When awarding child custody and care of a marriage, a court should take into consideration all the circumstances of each particular case. The court attempts to accomodate the best environment in order to secure proper care and attention as well as education for the child. Ultimately, the court will always make a decision based on the best interests of the child.
In Awarding Custody, Does a Court Take into Consideration a Child's Wishes?
In order for the court to give a child's wishes weight in making the decision, the child must be sufficiently mature to be able to formulate and express a reliable opinion and request as to his/her custody. Although the child's opinion will not be the controlling factor, it may be considered by the court in determining custody in some circumstances.
Are There Ever Any Cases Where the Court Must Follow the Child's Request?
Some jurisdictions have specific statutes regarding the child's wishes in determining custody rights. Many jurisdictions have adopted statutes that declare when a child reaches a particular age, the child must be allowed to choose their custodian. If the jurisdiction has not yet established such a statute, then the court is able to use the child's request at its discretion.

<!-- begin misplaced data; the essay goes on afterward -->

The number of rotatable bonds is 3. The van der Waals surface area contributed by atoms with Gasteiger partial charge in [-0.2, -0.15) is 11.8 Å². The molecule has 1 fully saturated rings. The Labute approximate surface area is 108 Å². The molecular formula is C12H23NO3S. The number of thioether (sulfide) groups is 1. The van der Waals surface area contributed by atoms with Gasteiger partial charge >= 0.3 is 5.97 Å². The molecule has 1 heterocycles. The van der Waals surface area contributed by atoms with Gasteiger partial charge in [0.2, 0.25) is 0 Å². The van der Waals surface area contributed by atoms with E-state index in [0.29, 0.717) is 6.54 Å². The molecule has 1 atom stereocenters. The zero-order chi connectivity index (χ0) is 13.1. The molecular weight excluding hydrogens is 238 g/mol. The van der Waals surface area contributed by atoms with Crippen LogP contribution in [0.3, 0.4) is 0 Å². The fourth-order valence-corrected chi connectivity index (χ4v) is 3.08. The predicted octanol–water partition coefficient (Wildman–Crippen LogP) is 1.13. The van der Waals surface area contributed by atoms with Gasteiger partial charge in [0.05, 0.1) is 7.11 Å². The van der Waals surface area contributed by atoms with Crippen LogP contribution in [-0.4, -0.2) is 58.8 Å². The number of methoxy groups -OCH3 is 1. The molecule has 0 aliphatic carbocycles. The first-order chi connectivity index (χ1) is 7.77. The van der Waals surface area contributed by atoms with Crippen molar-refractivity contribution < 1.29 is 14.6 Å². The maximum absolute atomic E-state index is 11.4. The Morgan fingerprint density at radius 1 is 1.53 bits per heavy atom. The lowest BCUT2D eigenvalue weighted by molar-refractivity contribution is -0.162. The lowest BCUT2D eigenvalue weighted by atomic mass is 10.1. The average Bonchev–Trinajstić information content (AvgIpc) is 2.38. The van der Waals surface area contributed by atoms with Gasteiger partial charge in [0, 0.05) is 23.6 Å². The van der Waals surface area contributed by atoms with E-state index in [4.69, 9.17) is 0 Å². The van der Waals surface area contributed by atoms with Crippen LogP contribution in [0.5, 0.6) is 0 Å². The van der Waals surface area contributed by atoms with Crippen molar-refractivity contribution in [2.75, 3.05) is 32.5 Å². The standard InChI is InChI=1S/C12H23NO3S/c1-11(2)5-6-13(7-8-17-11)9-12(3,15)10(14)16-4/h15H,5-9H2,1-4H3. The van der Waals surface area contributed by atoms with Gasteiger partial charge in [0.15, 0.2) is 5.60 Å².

Why Not Grant Custody to the Parent of the Child's Choice?
Courts have to make decisions based on the best interests of the child ensuring a safe and secure environment. A child's wishes may be disregarded by a court if the person chosen to take custody is unfit to be guardian due to:
- Moral depravity
- Habitual drunkenness
Another reason the child's wishes may be ignored is if the Court determines the child is not old enough to make his/her own custody decision.
Do I Need an Attorney to Facilitate the Child Custody Procedure?
The Court can take into consideration a number of different factors that affect a child's environment. In some circumstances, a child's wishes may influence a court's decision in granting custody. A skilled child custody attorney will be able to assist you in presenting your case and instruct you on children laws in your area.